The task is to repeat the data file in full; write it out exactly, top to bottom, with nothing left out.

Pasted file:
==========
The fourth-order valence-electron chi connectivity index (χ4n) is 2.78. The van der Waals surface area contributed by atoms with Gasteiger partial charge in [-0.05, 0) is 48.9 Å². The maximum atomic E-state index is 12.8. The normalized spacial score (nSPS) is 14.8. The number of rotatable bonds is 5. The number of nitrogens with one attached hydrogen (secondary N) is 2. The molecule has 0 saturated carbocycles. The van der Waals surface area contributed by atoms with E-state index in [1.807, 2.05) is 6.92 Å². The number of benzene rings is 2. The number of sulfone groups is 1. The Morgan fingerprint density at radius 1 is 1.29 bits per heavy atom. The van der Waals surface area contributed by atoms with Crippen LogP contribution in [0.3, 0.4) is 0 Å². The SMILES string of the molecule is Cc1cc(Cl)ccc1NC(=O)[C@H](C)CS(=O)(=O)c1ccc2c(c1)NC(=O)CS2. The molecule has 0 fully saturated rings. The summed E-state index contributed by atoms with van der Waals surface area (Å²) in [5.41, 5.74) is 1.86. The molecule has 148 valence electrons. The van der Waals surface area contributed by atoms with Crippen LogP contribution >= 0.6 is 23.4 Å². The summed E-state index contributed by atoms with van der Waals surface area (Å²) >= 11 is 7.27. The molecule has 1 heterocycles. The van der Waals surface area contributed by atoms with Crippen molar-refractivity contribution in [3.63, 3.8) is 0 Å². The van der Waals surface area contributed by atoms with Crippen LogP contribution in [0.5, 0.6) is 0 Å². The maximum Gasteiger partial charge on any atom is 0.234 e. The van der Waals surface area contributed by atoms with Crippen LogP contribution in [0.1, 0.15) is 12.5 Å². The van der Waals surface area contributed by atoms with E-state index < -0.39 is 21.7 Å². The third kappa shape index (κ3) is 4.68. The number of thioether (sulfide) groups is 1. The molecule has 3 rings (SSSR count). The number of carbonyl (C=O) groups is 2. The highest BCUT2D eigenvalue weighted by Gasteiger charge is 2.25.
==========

The fourth-order valence-electron chi connectivity index (χ4n) is 2.78. The van der Waals surface area contributed by atoms with Gasteiger partial charge in [-0.05, 0) is 48.9 Å². The maximum atomic E-state index is 12.8. The normalized spacial score (nSPS) is 14.8. The number of rotatable bonds is 5. The number of nitrogens with one attached hydrogen (secondary N) is 2. The molecule has 0 saturated carbocycles. The van der Waals surface area contributed by atoms with E-state index in [1.807, 2.05) is 6.92 Å². The number of benzene rings is 2. The number of sulfone groups is 1. The Morgan fingerprint density at radius 1 is 1.29 bits per heavy atom. The van der Waals surface area contributed by atoms with Crippen LogP contribution in [0.3, 0.4) is 0 Å². The SMILES string of the molecule is Cc1cc(Cl)ccc1NC(=O)[C@H](C)CS(=O)(=O)c1ccc2c(c1)NC(=O)CS2. The molecule has 0 fully saturated rings. The summed E-state index contributed by atoms with van der Waals surface area (Å²) in [5.41, 5.74) is 1.86. The molecule has 148 valence electrons. The van der Waals surface area contributed by atoms with Crippen LogP contribution >= 0.6 is 23.4 Å². The summed E-state index contributed by atoms with van der Waals surface area (Å²) >= 11 is 7.27. The molecule has 1 heterocycles. The van der Waals surface area contributed by atoms with Crippen molar-refractivity contribution in [3.63, 3.8) is 0 Å². The van der Waals surface area contributed by atoms with Crippen LogP contribution in [0.5, 0.6) is 0 Å². The maximum Gasteiger partial charge on any atom is 0.234 e. The van der Waals surface area contributed by atoms with Crippen LogP contribution in [0.1, 0.15) is 12.5 Å². The van der Waals surface area contributed by atoms with E-state index < -0.39 is 21.7 Å². The third kappa shape index (κ3) is 4.68. The number of thioether (sulfide) groups is 1. The molecule has 3 rings (SSSR count). The number of carbonyl (C=O) groups is 2. The highest BCUT2D eigenvalue weighted by Gasteiger charge is 2.25.